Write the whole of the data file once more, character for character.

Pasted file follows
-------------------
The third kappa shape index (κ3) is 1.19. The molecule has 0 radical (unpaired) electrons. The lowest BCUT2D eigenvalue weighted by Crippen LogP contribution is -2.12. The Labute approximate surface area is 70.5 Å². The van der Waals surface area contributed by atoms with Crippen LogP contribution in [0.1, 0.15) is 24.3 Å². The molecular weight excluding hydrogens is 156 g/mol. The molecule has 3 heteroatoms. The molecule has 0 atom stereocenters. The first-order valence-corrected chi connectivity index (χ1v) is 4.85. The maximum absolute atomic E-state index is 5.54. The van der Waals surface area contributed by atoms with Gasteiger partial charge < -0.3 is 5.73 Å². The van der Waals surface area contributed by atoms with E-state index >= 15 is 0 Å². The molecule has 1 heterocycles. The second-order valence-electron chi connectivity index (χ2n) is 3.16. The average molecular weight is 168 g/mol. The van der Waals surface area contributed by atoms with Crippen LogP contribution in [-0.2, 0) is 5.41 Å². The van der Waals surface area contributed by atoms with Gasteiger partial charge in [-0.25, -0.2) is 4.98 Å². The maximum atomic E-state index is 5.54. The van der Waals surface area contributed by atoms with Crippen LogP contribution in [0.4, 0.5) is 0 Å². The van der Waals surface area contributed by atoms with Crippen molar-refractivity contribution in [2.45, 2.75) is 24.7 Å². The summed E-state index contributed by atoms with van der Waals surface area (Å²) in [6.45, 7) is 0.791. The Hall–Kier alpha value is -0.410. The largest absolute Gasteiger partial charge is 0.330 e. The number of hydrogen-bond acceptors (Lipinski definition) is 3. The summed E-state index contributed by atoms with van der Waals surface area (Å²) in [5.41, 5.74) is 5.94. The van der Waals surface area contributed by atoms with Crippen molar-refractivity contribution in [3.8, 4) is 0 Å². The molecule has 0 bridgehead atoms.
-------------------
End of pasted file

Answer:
The third kappa shape index (κ3) is 1.19. The molecule has 0 radical (unpaired) electrons. The lowest BCUT2D eigenvalue weighted by Crippen LogP contribution is -2.12. The Labute approximate surface area is 70.5 Å². The van der Waals surface area contributed by atoms with Crippen LogP contribution in [0.1, 0.15) is 24.3 Å². The molecular weight excluding hydrogens is 156 g/mol. The molecule has 3 heteroatoms. The molecule has 0 atom stereocenters. The first-order valence-corrected chi connectivity index (χ1v) is 4.85. The maximum absolute atomic E-state index is 5.54. The van der Waals surface area contributed by atoms with Gasteiger partial charge < -0.3 is 5.73 Å². The van der Waals surface area contributed by atoms with E-state index >= 15 is 0 Å². The molecule has 1 heterocycles. The second-order valence-electron chi connectivity index (χ2n) is 3.16. The average molecular weight is 168 g/mol. The van der Waals surface area contributed by atoms with Crippen LogP contribution in [-0.2, 0) is 5.41 Å². The van der Waals surface area contributed by atoms with Gasteiger partial charge in [-0.25, -0.2) is 4.98 Å². The maximum atomic E-state index is 5.54. The van der Waals surface area contributed by atoms with Crippen LogP contribution in [0.4, 0.5) is 0 Å². The van der Waals surface area contributed by atoms with Crippen molar-refractivity contribution in [2.45, 2.75) is 24.7 Å². The summed E-state index contributed by atoms with van der Waals surface area (Å²) in [6.45, 7) is 0.791. The Hall–Kier alpha value is -0.410. The largest absolute Gasteiger partial charge is 0.330 e. The number of hydrogen-bond acceptors (Lipinski definition) is 3. The summed E-state index contributed by atoms with van der Waals surface area (Å²) in [5.41, 5.74) is 5.94. The van der Waals surface area contributed by atoms with Crippen molar-refractivity contribution in [3.8, 4) is 0 Å². The molecule has 0 bridgehead atoms.